Putting a garland on a rapist is bad politics

Political parties are recognising that it is best to listen to social media backlash against Bandial’s nomination

Aisha Sarwari June 09, 2018
The writer is co-founder of the Women’s Advancement Hub and tweets @AishaFSarwari

In 1976, film actress Shabnam Ghosh’s house was broken and entered into and a ‘dacoity’ took place. This is a euphemism for rape. In that pre #MeToo era this popular Bangladeshi film actress who made Lahore her home and Lollywood her profession lived on in Lahore, even after the 1971 secession of Bangladesh from Pakistan. The ‘dacoits’ — now we would call misogynists, incels and rapists, tied up her husband and young son and raped her in front of them as an extension of the war. In Shabnam’s own words on a national television channel: “I had to leave the country immediately, go back home to Bangladesh.”

Her trauma however is washed over like the trauma of millions of women of that generation. Their consent and their agency never counted and even years after — their pain and humiliation are a non-issue. That was the era when marital rape was kinky and child marriage was just marriage.

One of Shabnam’s rapists was an entitled man armed with privilege called Farooq Bandial. On the last days of May 2018, as politicking and election fever takes over political parties in Pakistan, the Pakistan Tehreek-e-Insaf (PTI), touting justice, gives him a party ticket to run.

PTI Chairman Imran Khan, known to have courted all the fair maidens globally and locally their jinns, well into his mature years stands next to Bandial with a congratulatory handshake and a grin on his face. Well, because, if Bandial had thug-life then, imagine his clout among the bros now? Which party wouldn’t want that — in this era where things are pretty much the same as they were then — the winners are men who know how to escape the state’s wrath and are above it. It’s invaluable for any party.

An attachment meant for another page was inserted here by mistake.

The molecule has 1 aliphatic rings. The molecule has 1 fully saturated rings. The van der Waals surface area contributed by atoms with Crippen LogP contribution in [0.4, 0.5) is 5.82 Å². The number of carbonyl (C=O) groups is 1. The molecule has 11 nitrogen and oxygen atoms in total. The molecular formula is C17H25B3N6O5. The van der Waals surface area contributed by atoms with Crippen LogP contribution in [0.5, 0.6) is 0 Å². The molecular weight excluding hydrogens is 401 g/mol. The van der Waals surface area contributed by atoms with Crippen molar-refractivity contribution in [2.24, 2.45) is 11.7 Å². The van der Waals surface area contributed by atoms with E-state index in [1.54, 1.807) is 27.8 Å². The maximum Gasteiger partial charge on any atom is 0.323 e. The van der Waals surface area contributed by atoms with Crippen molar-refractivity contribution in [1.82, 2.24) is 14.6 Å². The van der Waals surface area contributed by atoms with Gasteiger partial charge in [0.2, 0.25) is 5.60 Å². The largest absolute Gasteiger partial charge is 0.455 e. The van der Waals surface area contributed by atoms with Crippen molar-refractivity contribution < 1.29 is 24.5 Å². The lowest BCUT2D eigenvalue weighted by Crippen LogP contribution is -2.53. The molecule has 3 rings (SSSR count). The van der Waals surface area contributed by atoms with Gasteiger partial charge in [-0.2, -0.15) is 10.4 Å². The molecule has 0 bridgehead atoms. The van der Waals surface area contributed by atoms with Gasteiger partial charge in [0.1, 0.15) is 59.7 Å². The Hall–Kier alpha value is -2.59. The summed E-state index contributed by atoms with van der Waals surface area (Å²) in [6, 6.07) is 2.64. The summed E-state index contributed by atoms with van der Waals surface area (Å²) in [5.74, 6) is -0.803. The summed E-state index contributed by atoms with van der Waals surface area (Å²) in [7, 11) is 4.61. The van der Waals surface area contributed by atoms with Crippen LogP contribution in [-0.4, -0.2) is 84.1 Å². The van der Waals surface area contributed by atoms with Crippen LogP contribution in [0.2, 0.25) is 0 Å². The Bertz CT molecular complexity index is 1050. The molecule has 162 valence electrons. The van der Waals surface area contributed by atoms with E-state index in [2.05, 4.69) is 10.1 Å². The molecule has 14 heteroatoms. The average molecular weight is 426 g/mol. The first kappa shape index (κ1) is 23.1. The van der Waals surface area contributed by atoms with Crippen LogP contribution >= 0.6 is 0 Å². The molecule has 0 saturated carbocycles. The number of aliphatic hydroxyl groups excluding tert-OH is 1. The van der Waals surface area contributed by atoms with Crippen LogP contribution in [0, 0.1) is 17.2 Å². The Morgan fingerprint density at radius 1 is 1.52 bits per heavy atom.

The same day Bandial joins the party, thanks to #MeToo, all the ruckus about women’s rights and the fact that feminism has rebranded itself as thug-life too, the PTI comes under fire on social media. The word on the internet street is: why give a party ticket to a rapist? Great thing about this movement is that 1976 can come up in 2018. Statutes of limitation don’t apply in the online courts of #MeToo. The law that is manufactured to protect men from the law, now is also getting pressured enough to protect the women from the men.

The credibility is shifting: the perpetrators are not the victims anymore. Feminism is actually quite gangster. The men are scratching their heads. Especially the bald rotund ones who’ve seen better days when women had no voice growing out of their throats like a strong creeping vine. They are wondering where the plot was lost — how the heroes became the antiheroes and the people who played the parts of servant girls are overthrowing the king by telling stories. Sheherzade’s back it seems. A thousand and one stories that are compelling, so compelling, people are listening. Retweeting. Liking. Sharing. Reposting. Damn.

Political parties like the PTI are recognising that it is best to listen to social media and the backlash against Bandial’s nomination. So they kick him out saying, we now know he’s a rapist. While the fact of the matter is, truth be told, they always knew he was a rapist — just that now it’s bothering voters.

In the light of #MeToo a few more names need to be taken in the culture of complacency that compelled Farooq Bandial to be so draconian with a gentle beautiful film actress, loved and revered. One, SM Zafar, Shabnam’s legal counsel — a man revered as just, honest, uncompromising and one who speaks truth to power.

We throw around these accolades without referring to any thesaurus it seems because this so-called social justice warrior pleaded Shabnam’s case, got the ‘dacoits’ apprehended, sans Bandial, and then wrote a letter to then head of state General Ziaul Haq. Counsel SM Zafar asked Zia to pardon the culprits from the death sentence in a letter dated October 1979. On the grounds that the earlier political head, Zulfikar Ali Bhutto, created a culture of sanction to harm Bangladeshis and get away with it. He said they were merely “influenced by the prevalent atmosphere of licence and free for all attitude sustained by the previous government.”

In layman terms, SM Zafar said: Let it go because the ‘delinquents’ didn’t get the new memo that hate crime and rape is a not a national service.

Two, the PTI is not alone in its passing of the baton to ultra bigots and rapists, other parties, the PPP, the PML-N and the rest of the lot are just as complacent. However, the Naya Pakistan agenda promised everything other than the old memo. Yet, we see it is just old wine in an old bottle. No thanks.

This is a plea to not vote for parties that claim justice and reward lawbreakers. To not vote for them even when they succumb to social media pressure and withdraw a rapist’s running candidacy, because votes should be given to those with independence of thought — a thought philosophy that is preferably not guided by a windsock.

Published in The Express Tribune, June 9th, 2018.

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